You have probably invited people over for a meal and been invited to meals in return, may have given and received children’s clothing with friends and acquaintances, given and received favours from other people. These are simple examples of the gift economy.
In this section, we are looking at ways in which a gift economy can become more organised and work at a larger scale as a community exchange, so that it can play a more significant role in supplying the needs of a community. There’s a number of examples here of systems and toolkits that can help you set up gift/community exchanges where you live.
Give and Take Days
There are periodic events at which people are invited to bring their unwanted goods and take away whatever they want, without money changing hands.
Many Transition Initiatives have run them very successfully. Transition Bungay’s Give and Take Days, for example, organises a van to collect larger items the day before the event, and then to take larger items to their new homes. Camden Council in London has prepared a short Give and Take Day Toolkit which you may find useful if you want to run one.
‘Seedy Sundays’ have grown from simple seed exchanges meant to promote and protect biodiversity to become much larger social events.
They have become something of a movement in their own right and are now organised by various Transition Initiatives and among other groups for example, Seedy Sunday in Brighton, Bodelwyddan Seedy Sunday and the Oxford Seed Swap.
Some of these groups are also starting up seed banks.
Online free exchanges
These include things like Freecycle, Freegle, NeighbourGoods and similar. These examples are well-established projects where people can offer unwanted goods to each other, without payment. They all have a network of local groups via which you can offer stuff you don’t want, and maybe even find exactly the things that you need.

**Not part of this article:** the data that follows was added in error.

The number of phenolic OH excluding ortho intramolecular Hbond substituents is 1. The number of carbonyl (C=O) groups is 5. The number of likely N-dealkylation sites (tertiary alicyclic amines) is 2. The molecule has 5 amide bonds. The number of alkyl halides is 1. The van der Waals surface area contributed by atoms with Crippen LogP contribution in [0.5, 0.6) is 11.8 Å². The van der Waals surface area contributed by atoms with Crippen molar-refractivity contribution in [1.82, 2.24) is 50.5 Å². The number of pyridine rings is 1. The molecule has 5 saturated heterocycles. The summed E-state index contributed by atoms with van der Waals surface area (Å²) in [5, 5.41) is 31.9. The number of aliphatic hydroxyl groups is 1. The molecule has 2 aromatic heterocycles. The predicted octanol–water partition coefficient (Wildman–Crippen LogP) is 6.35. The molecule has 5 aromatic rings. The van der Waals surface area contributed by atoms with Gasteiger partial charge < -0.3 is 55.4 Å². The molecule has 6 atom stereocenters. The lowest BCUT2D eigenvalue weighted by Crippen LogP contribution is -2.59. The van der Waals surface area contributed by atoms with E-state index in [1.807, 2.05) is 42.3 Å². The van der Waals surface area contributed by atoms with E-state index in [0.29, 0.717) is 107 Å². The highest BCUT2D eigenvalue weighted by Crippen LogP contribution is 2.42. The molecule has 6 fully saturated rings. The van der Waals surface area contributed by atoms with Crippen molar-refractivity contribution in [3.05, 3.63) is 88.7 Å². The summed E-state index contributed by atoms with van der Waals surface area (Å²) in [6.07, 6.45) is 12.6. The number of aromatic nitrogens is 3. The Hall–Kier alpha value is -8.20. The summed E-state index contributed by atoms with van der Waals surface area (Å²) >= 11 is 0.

The Freeconomy Community is more general than just unwanted goods, as it includes skills, tools and holds events. You register on the website and then can look for other members in your area.
Further reading and links
Charles Eisenstein’s Sacred Economics traces the history of money from ancient gift economies to modern capitalism, revealing how the money system has contributed to alienation, competition, and scarcity, destroyed community, and necessitated endless growth. He suggests that a gift economy needs these 4 qualities:
1. Over time, giving and receiving must be in balance.
2. The source of a gift is to be acknowledged.
3. Gifts circulate rather than accumulate.
4. Gifts flow towards the greatest need.
This Wikipedia article on the gift economy gives a succinct description of the concept, examples of its use in history and the present, and summarises various theoretical explanations of it.
If you have other examples of working exchanges, please let us know so we can share them here.
Credits: Main Image Source: Transition Bungay’s Give and Take Days and many thanks to Gary Alexander for creating this content.